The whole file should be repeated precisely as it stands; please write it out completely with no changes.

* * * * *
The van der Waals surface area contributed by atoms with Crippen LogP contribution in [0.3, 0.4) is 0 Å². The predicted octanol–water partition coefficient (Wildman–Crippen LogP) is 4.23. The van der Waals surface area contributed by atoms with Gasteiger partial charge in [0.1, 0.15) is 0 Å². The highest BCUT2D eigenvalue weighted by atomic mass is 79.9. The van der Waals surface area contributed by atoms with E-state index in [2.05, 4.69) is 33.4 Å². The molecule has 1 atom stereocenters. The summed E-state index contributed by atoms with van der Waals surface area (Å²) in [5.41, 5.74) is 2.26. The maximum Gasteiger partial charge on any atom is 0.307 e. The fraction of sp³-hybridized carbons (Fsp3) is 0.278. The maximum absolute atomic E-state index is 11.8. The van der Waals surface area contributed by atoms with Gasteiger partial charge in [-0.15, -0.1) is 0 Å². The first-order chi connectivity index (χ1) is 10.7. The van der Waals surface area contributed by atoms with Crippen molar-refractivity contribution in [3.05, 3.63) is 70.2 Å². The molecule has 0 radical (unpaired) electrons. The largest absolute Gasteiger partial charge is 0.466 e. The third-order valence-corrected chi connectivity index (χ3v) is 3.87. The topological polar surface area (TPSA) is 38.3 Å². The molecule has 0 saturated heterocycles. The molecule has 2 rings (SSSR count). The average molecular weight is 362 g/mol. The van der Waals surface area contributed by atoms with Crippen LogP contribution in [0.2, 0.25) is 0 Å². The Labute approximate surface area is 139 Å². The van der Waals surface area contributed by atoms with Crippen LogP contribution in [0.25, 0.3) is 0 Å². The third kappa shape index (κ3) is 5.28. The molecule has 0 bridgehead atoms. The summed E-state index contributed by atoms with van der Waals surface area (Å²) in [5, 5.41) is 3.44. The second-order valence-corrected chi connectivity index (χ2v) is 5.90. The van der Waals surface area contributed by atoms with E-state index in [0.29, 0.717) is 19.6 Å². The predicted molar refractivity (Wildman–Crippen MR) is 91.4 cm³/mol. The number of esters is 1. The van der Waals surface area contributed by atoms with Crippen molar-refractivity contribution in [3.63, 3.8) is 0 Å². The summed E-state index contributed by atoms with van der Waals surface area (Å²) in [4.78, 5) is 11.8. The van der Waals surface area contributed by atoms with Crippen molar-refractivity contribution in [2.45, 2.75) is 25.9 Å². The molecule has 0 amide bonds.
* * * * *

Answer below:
The van der Waals surface area contributed by atoms with Crippen LogP contribution in [0.3, 0.4) is 0 Å². The predicted octanol–water partition coefficient (Wildman–Crippen LogP) is 4.23. The van der Waals surface area contributed by atoms with Gasteiger partial charge in [0.1, 0.15) is 0 Å². The highest BCUT2D eigenvalue weighted by atomic mass is 79.9. The van der Waals surface area contributed by atoms with E-state index in [2.05, 4.69) is 33.4 Å². The molecule has 1 atom stereocenters. The summed E-state index contributed by atoms with van der Waals surface area (Å²) in [5.41, 5.74) is 2.26. The maximum Gasteiger partial charge on any atom is 0.307 e. The fraction of sp³-hybridized carbons (Fsp3) is 0.278. The maximum absolute atomic E-state index is 11.8. The van der Waals surface area contributed by atoms with Gasteiger partial charge in [-0.15, -0.1) is 0 Å². The first-order chi connectivity index (χ1) is 10.7. The van der Waals surface area contributed by atoms with Crippen molar-refractivity contribution in [3.05, 3.63) is 70.2 Å². The molecule has 0 radical (unpaired) electrons. The largest absolute Gasteiger partial charge is 0.466 e. The third-order valence-corrected chi connectivity index (χ3v) is 3.87. The topological polar surface area (TPSA) is 38.3 Å². The molecule has 0 saturated heterocycles. The molecule has 2 rings (SSSR count). The average molecular weight is 362 g/mol. The van der Waals surface area contributed by atoms with Crippen LogP contribution in [0.2, 0.25) is 0 Å². The Labute approximate surface area is 139 Å². The van der Waals surface area contributed by atoms with Crippen LogP contribution in [0.25, 0.3) is 0 Å². The third kappa shape index (κ3) is 5.28. The molecule has 0 bridgehead atoms. The summed E-state index contributed by atoms with van der Waals surface area (Å²) in [5, 5.41) is 3.44. The second-order valence-corrected chi connectivity index (χ2v) is 5.90. The van der Waals surface area contributed by atoms with E-state index in [0.29, 0.717) is 19.6 Å². The predicted molar refractivity (Wildman–Crippen MR) is 91.4 cm³/mol. The number of esters is 1. The van der Waals surface area contributed by atoms with Crippen molar-refractivity contribution in [3.63, 3.8) is 0 Å². The summed E-state index contributed by atoms with van der Waals surface area (Å²) in [4.78, 5) is 11.8. The van der Waals surface area contributed by atoms with Crippen molar-refractivity contribution in [2.45, 2.75) is 25.9 Å². The molecule has 0 amide bonds.